-- The summer of 2000 was unusually hot, triggering increased use of electricity.

-- The winter of 2000-01 was unusually cold and everyone cranked up the heat. Natural gas was in short supply, so its price soared overnight. Most power plants in California also use natural gas to produce electricity, so suddenly their basic input was astronomically expensive -- which meant so was their output.


By last winter, human myopia and greed, coupled with nature's relentlessness, had set the stage for an electricity fiasco.

And that's exactly what we got.

In January, the first rolling blackouts directly attributable to deregulation, not the weather, hit California. Their timing was mysterious, coming during the winter when electricity demand is low because no one's using power-guzzling air conditioners. The proximate cause was that a number of power plants were unexpectedly off-line, a situation that caused power prices to shoot up.

Power generators "would reduce power and see what happens to the price, just like Homer Simpson in the Barcalounger saying, 'The chair goes up; the chair goes down,' " O'Donnell said.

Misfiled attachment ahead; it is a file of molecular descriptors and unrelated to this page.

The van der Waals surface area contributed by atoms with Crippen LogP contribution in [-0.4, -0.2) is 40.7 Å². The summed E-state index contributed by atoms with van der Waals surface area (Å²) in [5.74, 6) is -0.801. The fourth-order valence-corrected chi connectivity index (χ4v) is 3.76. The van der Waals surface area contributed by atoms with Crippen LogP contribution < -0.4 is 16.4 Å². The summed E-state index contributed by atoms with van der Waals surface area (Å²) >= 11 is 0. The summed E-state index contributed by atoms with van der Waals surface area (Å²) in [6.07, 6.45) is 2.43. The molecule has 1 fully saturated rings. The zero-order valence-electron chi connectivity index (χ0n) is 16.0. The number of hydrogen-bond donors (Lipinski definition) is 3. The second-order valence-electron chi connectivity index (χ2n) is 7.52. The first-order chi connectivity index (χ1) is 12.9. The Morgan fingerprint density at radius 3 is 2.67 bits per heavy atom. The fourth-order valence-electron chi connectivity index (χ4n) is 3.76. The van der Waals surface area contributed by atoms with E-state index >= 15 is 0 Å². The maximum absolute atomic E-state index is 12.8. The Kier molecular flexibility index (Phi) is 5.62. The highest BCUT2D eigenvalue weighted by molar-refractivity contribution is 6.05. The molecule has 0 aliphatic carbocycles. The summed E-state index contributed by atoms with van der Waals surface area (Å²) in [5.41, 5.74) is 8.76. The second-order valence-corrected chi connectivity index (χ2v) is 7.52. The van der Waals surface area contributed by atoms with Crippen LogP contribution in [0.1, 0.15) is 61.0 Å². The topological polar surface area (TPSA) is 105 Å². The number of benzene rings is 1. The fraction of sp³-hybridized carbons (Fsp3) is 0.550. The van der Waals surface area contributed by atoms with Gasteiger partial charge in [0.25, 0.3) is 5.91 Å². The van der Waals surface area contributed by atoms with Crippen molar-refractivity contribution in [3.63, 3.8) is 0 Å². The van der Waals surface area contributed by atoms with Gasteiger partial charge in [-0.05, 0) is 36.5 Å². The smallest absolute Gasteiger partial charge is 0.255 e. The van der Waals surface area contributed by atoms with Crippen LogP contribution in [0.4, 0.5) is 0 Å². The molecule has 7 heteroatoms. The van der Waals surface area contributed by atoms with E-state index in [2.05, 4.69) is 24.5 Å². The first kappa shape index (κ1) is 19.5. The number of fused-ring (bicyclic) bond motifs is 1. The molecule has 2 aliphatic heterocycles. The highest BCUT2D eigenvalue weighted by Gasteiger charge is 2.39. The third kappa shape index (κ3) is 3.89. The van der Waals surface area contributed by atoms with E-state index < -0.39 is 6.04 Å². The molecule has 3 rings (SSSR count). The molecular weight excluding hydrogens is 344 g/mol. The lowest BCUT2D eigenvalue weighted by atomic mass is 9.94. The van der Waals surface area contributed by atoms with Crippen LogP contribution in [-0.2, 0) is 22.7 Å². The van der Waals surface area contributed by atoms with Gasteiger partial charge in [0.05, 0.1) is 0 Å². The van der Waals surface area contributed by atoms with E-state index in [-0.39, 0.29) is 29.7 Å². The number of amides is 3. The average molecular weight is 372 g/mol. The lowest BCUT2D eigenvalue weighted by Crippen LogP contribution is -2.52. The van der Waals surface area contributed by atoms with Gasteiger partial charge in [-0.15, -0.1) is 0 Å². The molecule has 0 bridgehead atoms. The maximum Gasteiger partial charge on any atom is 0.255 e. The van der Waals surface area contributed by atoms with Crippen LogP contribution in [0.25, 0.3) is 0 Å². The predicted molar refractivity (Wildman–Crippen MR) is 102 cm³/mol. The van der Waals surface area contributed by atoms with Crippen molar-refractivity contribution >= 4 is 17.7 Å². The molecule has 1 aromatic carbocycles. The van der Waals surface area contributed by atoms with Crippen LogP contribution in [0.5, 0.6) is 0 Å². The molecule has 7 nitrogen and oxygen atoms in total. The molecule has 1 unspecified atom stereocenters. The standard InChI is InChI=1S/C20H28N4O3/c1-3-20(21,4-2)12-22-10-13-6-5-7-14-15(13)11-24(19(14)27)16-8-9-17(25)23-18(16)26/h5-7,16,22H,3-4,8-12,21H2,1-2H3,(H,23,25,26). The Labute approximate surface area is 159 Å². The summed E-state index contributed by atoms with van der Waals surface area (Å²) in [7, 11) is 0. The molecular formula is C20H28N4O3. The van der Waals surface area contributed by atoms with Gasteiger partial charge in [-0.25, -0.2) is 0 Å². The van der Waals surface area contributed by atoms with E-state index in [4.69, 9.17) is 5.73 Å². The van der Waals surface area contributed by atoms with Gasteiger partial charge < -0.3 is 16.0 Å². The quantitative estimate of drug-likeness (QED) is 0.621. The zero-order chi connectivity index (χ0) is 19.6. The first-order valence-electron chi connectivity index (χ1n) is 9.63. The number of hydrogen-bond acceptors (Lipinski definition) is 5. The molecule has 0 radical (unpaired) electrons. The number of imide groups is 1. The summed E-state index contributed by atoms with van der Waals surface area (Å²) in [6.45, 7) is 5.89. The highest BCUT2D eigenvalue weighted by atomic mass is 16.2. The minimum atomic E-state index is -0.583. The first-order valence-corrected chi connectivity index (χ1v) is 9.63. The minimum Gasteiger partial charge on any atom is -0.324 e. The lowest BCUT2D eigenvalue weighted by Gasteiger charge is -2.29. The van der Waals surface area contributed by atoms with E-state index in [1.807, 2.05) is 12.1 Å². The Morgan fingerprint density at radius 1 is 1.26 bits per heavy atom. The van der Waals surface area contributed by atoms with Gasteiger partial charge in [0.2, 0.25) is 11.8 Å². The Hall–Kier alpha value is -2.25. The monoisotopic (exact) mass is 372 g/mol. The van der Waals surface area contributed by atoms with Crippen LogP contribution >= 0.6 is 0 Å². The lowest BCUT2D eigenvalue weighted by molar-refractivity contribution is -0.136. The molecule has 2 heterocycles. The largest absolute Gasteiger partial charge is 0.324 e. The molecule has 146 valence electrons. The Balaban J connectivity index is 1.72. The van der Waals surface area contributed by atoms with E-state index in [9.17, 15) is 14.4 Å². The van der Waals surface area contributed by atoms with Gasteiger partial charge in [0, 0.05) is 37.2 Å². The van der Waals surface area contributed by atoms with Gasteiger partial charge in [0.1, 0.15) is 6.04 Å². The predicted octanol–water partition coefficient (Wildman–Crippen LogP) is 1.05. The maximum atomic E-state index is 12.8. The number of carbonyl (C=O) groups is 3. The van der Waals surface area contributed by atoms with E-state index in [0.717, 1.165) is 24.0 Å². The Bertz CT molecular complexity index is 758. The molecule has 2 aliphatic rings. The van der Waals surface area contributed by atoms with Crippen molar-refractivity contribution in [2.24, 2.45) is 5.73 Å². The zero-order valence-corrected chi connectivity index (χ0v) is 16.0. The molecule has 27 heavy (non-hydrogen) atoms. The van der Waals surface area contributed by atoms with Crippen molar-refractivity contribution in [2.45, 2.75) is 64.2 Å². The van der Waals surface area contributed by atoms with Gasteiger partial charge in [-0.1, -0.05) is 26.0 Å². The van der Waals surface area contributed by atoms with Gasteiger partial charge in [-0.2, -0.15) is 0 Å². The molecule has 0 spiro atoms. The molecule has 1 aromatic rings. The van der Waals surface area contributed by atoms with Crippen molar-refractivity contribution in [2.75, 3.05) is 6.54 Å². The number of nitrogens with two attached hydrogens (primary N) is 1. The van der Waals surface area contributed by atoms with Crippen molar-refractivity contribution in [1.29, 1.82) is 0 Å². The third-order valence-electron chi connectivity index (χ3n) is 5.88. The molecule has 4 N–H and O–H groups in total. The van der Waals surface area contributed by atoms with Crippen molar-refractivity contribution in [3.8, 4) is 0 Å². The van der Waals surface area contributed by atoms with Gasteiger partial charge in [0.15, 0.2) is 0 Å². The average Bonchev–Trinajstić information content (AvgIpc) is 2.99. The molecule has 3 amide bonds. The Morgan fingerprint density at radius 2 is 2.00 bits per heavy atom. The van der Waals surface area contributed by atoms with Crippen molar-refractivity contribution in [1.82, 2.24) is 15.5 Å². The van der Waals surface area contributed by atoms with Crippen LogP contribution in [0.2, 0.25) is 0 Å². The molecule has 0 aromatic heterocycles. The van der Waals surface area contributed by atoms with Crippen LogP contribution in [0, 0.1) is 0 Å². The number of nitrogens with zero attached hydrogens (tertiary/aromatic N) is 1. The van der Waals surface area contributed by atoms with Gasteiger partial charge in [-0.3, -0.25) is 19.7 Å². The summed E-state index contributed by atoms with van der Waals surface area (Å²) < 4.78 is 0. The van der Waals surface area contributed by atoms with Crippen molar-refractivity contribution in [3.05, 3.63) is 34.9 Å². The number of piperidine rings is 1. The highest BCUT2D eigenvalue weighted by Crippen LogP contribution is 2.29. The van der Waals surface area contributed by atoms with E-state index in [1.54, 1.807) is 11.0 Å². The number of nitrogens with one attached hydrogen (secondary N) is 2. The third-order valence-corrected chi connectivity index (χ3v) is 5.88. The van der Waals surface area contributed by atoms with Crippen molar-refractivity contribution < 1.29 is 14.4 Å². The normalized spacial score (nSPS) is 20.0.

Still, he added, "There was nothing illegal or even especially bad about such activities -- merely profit maximization behavior by sellers taking advantage of flaws in the system to make money."

This pattern repeated itself for months. It led to speculation that generators were "gaming" the market, purposefully taking plants out of service to drive up prices. But substantiating those charges would require a smoking gun -- some tangible proof that electricity firms explicitly colluded to set prices -- something that has eluded investigators.

"If you go to a plant, and they tell you it's down, they'll say they have good reasons," said Severin Borenstein, director of the University of California Energy Institute. "What are you going to say, 'We don't think that cog needs to be replaced'?"